Crynes is an example of the positive impact of scholarships and diversity pipeline programs. Participating in the Hispanic National Bar Foundation Future Latino Leaders Summer Law Institute after her sophomore year of high school, her dream of becoming an attorney emerged. Nearly a decade later, Crynes received a full tuition scholarship at Penn State Law. Because of this funding, Crynes was able to devote her time to studies and campus engagement which led to her connecting with Penn State Law alumni.
Two of those connections led to her applying and being selected as a Skadden, Arps 1L Scholar in the Wilmington, Delaware, office. Skadden, a multinational law firm, offers the 1L Scholars Program to diverse first year law students to increase inclusivity in law while providing Scholars with premiere career development opportunities. Last fall, Crynes received the newly created Skadden 1L Scholars’ scholarship. Crynes chose to donate her scholarship money to establish the Sanchez-Crynes Visionary Legacy Endowed Scholarship.
“I realized the ability to impact Hispanic students for generations to come, simply by committing my scholarship money to an endowment,” said Crynes. “Penn State Law’s full tuition scholarship and Skadden’s decision to invest in their 1L Summer Scholars provided me the financial empowerment to partner with Penn State Law to increase diversity in the legal profession.”
Vice Admiral (Ret.) James W. Houck, interim dean of Penn State Law and the School of International Affairs, said, “It’s inspiring to see current students like Victoria creating new pathways to improving the educational opportunities of future Penn State Law students. We’re proud to take another step forward in Penn State’s commitment to fostering a diverse and welcoming environment.”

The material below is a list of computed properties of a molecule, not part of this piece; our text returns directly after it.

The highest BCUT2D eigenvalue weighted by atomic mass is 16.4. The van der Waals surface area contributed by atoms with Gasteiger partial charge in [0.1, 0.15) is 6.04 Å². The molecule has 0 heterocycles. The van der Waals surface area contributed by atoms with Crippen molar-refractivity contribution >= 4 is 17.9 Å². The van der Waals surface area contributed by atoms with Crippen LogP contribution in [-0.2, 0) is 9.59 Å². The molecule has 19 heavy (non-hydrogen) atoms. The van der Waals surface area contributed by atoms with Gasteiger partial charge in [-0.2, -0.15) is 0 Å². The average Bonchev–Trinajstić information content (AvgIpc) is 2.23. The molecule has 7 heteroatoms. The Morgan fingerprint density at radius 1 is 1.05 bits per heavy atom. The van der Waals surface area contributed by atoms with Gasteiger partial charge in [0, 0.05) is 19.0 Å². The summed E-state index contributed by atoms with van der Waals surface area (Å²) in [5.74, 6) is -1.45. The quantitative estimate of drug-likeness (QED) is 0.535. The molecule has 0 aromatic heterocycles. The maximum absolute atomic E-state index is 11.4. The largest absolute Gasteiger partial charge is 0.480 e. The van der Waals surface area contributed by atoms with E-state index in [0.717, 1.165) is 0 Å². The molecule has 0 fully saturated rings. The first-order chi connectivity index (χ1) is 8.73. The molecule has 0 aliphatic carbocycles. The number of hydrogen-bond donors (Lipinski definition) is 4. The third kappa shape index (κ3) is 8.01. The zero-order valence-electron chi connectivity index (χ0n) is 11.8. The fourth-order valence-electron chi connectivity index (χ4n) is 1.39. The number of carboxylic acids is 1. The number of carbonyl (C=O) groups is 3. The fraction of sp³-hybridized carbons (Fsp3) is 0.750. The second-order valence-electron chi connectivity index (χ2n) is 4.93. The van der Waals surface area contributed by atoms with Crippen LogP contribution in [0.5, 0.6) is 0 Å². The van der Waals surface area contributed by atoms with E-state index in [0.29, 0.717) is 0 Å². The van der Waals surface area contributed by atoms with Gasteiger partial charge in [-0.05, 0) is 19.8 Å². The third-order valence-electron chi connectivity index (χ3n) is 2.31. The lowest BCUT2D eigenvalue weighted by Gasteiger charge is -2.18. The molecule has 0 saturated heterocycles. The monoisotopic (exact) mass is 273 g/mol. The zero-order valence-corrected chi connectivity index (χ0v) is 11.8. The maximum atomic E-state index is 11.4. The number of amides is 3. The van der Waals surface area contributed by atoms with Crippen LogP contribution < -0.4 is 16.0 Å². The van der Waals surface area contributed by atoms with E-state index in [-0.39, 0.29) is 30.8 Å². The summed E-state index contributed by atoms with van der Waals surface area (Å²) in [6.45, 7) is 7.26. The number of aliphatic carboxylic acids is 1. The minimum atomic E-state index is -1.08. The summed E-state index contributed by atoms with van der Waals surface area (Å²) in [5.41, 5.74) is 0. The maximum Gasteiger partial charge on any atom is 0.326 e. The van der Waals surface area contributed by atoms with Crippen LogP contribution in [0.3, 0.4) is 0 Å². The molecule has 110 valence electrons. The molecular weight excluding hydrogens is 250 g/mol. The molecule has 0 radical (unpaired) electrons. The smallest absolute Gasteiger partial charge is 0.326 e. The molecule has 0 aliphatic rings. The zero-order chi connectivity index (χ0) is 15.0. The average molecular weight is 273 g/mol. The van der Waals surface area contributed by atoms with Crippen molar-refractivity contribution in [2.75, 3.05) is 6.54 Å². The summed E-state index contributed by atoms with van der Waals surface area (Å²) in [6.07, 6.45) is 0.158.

Crynes explained, “I hope scholarship recipients will be able to focus on their studies, serving as leaders in the law school community and engaging with the broader legal community because of the reduced financial burden of law school. More importantly, I want them to understand that the selection committee, scholarship donors and myself believe they are the catalyst for creating positive change for first-generation law students and for Hispanics within the legal community and beyond.”
Crynes believes people can make a difference and together contribute to making a greater impact. “During Hispanic Heritage Month, I encourage you to invest into this endowment—knowing you are making a difference,” she said. “Everyone can contribute to the community—whether that is through financial gifts, mentorship, volunteering to conduct mock interviews or speaking to student organizations. There is no need to wait for the future when positive change can start now. To those who donate money or time into the lives of students, thank you.”
With the record-breaking success of “A Greater Penn State for 21st Century Excellence,” which raised $2.2 billion from 2016 to 2022, philanthropy is helping to sustain the University’s tradition of education, research and service to communities across the Commonwealth and around the globe. Scholarships enable our institution to open doors and welcome students from every background, support for transformative experiences allows our students and faculty to fulfill their vast potential for leadership, and gifts toward discovery and excellence help us to serve and impact the world we share. To learn more about the impact of giving and the continuing need for support, please visit raise.psu.edu.
If you would like to support this fund with a gift, please use this direct giving link.